Given that state and national tobacco policies are being driven by the NYTS, it’s fair to ask: How accurate is this survey?

I have had a long-term research interest in the differences in tobacco use data reported in federal surveys.  For example, I published a study 10 years ago comparing smoking rates in the National Health Interview Survey and the National Survey on Drug Use and Health.  I found that NSDUH’s 4.5% higher estimate in 2005 amounted to 9.1 million more smokers than the NHIS estimate. 

NYTS is not immune to this problem.  Earlier this year I showed that its estimate of high school vapers was double that of the KnowledgePanel, another nationwide federal survey.

Now I provide further evidence that NYTS vaping rates may be hyperinflated.  I analyzed public use files from the Population Assessment of Tobacco and Health (PATH) study, which is sponsored by the FDA and considered an authoritative resource on tobacco use among American youth and adults.  I compared the first three waves of the PATH survey with the 2014, ’15 and ‘16 NYTS, using matching age groups (15-17 years).

The chart shows that PATH and NYTS have similar estimates of current smoking for all three years, but NYTS estimates of current e-cigarette use are much higher than those generated by PATH.  In fact, current e-cigarette use in NYTS was almost double that in PATH for all three years.

There is no way to determine which federal survey more accurately reports high school vaping rates.  But NYTS vaping prevalence estimates were twice as high as PATH and KnowledgePanel, in four separate years.  What is clear is that students participating in the NYTS are different from those participating in the other surveys.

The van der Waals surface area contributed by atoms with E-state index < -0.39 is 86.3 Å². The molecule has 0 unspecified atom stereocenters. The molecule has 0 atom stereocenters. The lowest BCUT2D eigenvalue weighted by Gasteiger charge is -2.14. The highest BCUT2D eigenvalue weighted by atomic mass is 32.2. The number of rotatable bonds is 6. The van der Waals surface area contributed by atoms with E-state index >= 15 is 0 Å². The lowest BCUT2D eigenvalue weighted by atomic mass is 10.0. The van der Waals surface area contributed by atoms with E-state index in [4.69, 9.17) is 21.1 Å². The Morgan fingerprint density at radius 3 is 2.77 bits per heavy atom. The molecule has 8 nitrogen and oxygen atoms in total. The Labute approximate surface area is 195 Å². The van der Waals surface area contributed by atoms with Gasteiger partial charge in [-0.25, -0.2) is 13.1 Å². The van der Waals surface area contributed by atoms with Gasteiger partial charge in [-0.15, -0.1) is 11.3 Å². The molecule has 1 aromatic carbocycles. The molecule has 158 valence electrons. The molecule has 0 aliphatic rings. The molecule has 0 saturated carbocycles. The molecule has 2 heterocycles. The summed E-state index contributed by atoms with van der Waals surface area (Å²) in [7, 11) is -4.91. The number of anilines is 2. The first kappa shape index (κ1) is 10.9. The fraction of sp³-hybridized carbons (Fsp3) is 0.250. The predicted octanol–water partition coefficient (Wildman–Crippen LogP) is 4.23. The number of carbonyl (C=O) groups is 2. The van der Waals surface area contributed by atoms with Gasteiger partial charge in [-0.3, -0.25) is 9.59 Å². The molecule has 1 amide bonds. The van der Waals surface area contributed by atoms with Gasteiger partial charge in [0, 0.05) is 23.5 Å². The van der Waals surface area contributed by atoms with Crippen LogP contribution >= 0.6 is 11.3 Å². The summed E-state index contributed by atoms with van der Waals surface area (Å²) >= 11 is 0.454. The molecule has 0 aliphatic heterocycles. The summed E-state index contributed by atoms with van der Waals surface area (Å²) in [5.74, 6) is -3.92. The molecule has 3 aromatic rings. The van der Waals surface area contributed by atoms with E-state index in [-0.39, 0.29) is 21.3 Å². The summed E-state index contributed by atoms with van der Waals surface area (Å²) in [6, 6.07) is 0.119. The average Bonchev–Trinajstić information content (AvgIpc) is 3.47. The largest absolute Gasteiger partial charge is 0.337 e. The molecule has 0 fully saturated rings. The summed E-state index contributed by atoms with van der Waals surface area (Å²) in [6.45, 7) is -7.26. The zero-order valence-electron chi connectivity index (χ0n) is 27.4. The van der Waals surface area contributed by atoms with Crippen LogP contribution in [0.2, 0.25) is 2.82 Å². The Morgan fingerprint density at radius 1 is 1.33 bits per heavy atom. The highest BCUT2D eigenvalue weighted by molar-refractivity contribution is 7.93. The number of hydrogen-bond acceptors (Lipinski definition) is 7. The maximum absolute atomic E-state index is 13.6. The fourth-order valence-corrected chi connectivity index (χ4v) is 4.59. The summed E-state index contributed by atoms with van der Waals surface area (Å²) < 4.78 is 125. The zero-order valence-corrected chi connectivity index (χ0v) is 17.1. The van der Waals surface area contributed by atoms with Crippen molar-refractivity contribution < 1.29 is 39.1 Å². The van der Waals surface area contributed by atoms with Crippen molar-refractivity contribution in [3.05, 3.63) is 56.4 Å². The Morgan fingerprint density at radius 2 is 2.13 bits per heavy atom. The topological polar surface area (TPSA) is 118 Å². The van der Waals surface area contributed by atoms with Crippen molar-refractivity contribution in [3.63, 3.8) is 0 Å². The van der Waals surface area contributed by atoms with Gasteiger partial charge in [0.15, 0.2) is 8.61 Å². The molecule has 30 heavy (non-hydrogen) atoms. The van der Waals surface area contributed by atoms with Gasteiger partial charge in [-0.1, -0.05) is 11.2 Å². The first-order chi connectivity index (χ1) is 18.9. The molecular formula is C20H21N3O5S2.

Despite these critical issues, federal health officials and their allies rely solely on the NYTS to argue for the existence of a teen vaping epidemic.  This is unacceptable.  While the FDA recently praised the PATH study -- “The data from the PATH Study gives us critical insights into adult and youth tobacco use of flavored tobacco products…” – federal officials never cite PATH when they discuss youth vaping prevalence.  The FDA has actually supplied the reason for this contradiction, advising that “…estimates of youth tobacco use from the household-based PATH Study were generally lower than those from school-based national surveys such as the NYTS and Monitoring the Future…”  The government intentionally uses the highest numbers to make its case. 

No one doubts that American youth are using e-cigarettes, but teen vaping is mischaracterized as an epidemic by federal public health officials, politicians and tobacco prohibitionists.  The drastic measures they champion will make harm-reduction products less accessible to millions of current and former smokers.  Public health would be better served with the British approach including accurate use assessments and the promotion of a full range of cigarette substitutes.